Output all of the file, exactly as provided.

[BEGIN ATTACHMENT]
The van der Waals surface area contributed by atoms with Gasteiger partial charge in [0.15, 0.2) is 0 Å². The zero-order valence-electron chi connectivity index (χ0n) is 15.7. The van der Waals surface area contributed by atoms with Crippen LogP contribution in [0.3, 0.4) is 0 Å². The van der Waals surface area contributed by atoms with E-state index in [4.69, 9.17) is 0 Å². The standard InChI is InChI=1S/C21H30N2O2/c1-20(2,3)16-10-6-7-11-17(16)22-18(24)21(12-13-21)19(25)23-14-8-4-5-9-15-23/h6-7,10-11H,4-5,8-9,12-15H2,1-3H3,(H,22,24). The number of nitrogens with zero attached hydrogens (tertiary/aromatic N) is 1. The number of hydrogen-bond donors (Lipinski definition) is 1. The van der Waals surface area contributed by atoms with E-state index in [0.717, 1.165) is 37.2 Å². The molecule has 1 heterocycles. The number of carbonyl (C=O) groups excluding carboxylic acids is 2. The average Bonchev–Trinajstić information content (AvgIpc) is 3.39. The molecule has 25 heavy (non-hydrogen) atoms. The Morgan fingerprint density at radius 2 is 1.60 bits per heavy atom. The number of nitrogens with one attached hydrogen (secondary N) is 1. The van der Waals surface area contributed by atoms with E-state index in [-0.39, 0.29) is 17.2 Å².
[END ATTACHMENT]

The van der Waals surface area contributed by atoms with Gasteiger partial charge in [0.15, 0.2) is 0 Å². The zero-order valence-electron chi connectivity index (χ0n) is 15.7. The van der Waals surface area contributed by atoms with Crippen LogP contribution in [0.3, 0.4) is 0 Å². The van der Waals surface area contributed by atoms with E-state index in [4.69, 9.17) is 0 Å². The standard InChI is InChI=1S/C21H30N2O2/c1-20(2,3)16-10-6-7-11-17(16)22-18(24)21(12-13-21)19(25)23-14-8-4-5-9-15-23/h6-7,10-11H,4-5,8-9,12-15H2,1-3H3,(H,22,24). The number of nitrogens with zero attached hydrogens (tertiary/aromatic N) is 1. The number of hydrogen-bond donors (Lipinski definition) is 1. The van der Waals surface area contributed by atoms with E-state index in [0.717, 1.165) is 37.2 Å². The molecule has 1 heterocycles. The number of carbonyl (C=O) groups excluding carboxylic acids is 2. The average Bonchev–Trinajstić information content (AvgIpc) is 3.39. The molecule has 25 heavy (non-hydrogen) atoms. The Morgan fingerprint density at radius 2 is 1.60 bits per heavy atom. The number of nitrogens with one attached hydrogen (secondary N) is 1. The van der Waals surface area contributed by atoms with E-state index in [-0.39, 0.29) is 17.2 Å².